The PISA test results have historically sent shockwaves throughout countries and stirred national debates across Canada on how best to reform entire K–12 education systems, even though it is only a two-hour test of a selection of 15 year olds. In the recent past, PISA has been used as a way to declare a crisis in education systems and to justify knee-jerk reactions, which include increasing standardized testing and narrowing curriculum. Of particular note is that the “math crisis” across Canada erupted soon after the 2012 PISA results became public.
If history is to repeat itself, then there is potential for a math and/or reading “crisis” to be generated by the results of the PISA 2018 assessment. Even if Alberta remains at the top of the PISA league tables and is stable with past performance, there is a risk that it will still be made into a crisis to narrow our Alberta curriculum back to the basics, and further focus student learning on financial literacy and/or ambiguous global student competencies.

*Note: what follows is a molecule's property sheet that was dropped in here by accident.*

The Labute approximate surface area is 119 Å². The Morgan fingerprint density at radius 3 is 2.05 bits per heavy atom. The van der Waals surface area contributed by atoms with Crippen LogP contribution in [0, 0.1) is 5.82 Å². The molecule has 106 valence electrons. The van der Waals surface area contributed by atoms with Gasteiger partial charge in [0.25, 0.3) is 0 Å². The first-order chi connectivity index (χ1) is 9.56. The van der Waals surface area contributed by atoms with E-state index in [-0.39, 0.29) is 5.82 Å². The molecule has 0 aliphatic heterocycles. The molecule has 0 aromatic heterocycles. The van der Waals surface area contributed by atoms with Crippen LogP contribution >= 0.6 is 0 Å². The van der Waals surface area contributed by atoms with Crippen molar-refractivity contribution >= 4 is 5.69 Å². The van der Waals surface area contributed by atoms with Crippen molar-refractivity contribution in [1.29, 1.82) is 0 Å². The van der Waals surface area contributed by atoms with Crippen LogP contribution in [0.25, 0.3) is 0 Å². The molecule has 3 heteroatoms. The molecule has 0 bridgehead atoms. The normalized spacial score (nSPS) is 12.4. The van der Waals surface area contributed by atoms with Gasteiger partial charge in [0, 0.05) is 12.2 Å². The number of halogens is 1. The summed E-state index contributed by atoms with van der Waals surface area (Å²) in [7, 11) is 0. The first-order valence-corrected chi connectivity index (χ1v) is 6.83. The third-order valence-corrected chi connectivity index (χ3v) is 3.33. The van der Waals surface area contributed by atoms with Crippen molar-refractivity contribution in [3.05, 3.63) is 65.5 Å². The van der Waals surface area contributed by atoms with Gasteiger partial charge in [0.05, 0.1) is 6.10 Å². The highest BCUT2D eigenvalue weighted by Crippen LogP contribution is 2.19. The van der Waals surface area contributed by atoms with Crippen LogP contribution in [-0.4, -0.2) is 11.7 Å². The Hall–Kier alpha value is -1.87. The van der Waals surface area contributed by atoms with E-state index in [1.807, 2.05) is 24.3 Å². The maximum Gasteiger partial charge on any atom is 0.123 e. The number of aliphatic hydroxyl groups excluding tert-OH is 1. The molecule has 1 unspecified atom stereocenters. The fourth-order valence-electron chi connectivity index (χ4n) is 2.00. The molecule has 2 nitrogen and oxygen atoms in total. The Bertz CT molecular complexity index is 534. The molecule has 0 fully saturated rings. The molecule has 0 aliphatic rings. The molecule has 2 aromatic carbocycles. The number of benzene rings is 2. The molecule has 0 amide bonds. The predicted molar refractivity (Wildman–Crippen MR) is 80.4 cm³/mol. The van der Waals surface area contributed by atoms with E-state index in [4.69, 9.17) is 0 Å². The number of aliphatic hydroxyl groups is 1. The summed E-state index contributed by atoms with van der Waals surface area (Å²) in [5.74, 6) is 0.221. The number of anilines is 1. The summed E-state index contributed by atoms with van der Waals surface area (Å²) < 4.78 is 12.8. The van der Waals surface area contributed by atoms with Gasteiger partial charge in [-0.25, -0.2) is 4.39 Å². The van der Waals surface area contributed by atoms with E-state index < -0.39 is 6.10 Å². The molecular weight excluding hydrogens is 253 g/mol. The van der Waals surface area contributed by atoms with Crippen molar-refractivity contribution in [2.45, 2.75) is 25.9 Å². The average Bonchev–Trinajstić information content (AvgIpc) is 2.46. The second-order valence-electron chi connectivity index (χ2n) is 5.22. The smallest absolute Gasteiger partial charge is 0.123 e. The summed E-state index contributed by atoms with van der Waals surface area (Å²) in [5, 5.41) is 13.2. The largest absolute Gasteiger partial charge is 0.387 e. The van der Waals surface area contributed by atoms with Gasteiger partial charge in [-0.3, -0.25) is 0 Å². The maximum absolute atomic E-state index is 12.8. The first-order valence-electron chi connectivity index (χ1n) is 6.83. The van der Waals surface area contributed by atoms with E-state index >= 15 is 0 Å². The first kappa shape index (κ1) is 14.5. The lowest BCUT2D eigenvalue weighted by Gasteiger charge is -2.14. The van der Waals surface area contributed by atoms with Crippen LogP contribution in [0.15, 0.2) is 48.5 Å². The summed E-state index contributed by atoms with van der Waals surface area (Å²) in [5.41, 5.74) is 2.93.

The PISA ideology accepts that economic imperatives — growth and competitiveness — are the primary aims of schooling, and assures that student achievement in math and science are used as the key indicators of the future economic health of a region or society. It fails to recognize that the role of education is much broader and includes (among a host of other responsibilities) the nurturing of social cohesion in rapidly changing complex societies, passing on our diverse cultural heritage, and the promotion of civic engagement and citizenship.